“We are focused on getting our customers the information that they need and that we can deliver to them. … We have to make sure that our customers can access us any way they want to,” such as on the phone, online, through your cable box, via snail mail.

Baer spoke about how people are changing the way they access the Internet –now,

Smartphones are used more and more to surf the web, instead of Internet use being limited to laptops and desktops. And with these changes, Baer said, Comcast has to evolve as well.

“You have to think about the systems you are providing your customers and your employees. Does a 25-year-old system work for a 25-year-old user? In most cases, no,” Baer said.

In between speakers, two panels took place. The first panel – “Using ‘Big’ Data to Drive Innovation” – featured Michael Brown, chief scientist of comScore; Marty Colburn, executive vice president and CTO of FINRA; Russ Travers, deputy director of the National Counter Terrorism Center; and Kenneth Ritchhart, deputy CIO of Customs and Border Protection in the U.S. Department of Homeland Security.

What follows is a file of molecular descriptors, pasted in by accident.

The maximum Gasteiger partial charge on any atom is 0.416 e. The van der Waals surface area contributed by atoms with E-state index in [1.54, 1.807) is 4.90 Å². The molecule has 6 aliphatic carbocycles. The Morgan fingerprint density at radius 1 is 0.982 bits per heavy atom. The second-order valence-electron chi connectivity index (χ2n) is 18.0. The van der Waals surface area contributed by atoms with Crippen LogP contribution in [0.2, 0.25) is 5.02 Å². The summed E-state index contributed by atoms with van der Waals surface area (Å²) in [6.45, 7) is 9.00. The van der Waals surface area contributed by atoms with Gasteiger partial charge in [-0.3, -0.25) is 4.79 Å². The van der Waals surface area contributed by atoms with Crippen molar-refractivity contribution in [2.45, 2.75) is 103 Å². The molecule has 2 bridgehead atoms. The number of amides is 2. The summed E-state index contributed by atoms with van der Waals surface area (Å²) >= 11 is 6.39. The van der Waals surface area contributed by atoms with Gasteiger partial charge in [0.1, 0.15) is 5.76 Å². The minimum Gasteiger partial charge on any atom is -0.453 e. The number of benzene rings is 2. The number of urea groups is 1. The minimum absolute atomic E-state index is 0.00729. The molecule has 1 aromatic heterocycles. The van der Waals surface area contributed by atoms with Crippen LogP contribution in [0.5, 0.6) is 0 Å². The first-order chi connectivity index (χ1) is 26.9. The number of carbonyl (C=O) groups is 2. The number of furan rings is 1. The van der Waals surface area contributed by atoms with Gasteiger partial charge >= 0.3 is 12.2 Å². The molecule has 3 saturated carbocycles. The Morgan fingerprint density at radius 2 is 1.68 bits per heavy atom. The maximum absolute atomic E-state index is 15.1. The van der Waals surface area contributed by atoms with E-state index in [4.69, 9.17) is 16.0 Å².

The second panel – “Technology and Business Model Innovation” – was comprised of Peter Asbill, COO of Songza Media; Michael Byrne, geographic information officer of the Federal Communications Commision; and Brian Goler, vice president of marketing at oDesk. Larry Fitzpatrick, president of Computech, moderated both panels.

The day ended with a student reception and networking event, during which undergraduate and MBA students from the Smith School got the opportunity to talk with the CIOs and other executives at the forum.

Jessica Bauer, Writer and Editor, Office of Marketing Communications

About the University of Maryland's Robert H. Smith School of Business

The Robert H. Smith School of Business is an internationally recognized leader in management education and research. One of 12 colleges and schools at the University of Maryland, College Park, the Smith School offers undergraduate, full-time and part-time MBA, executive MBA, online MBA, specialty master's, PhD and executive education programs, as well as outreach services to the corporate community. The school offers its degree, custom and certification programs in learning locations in North America and Asia.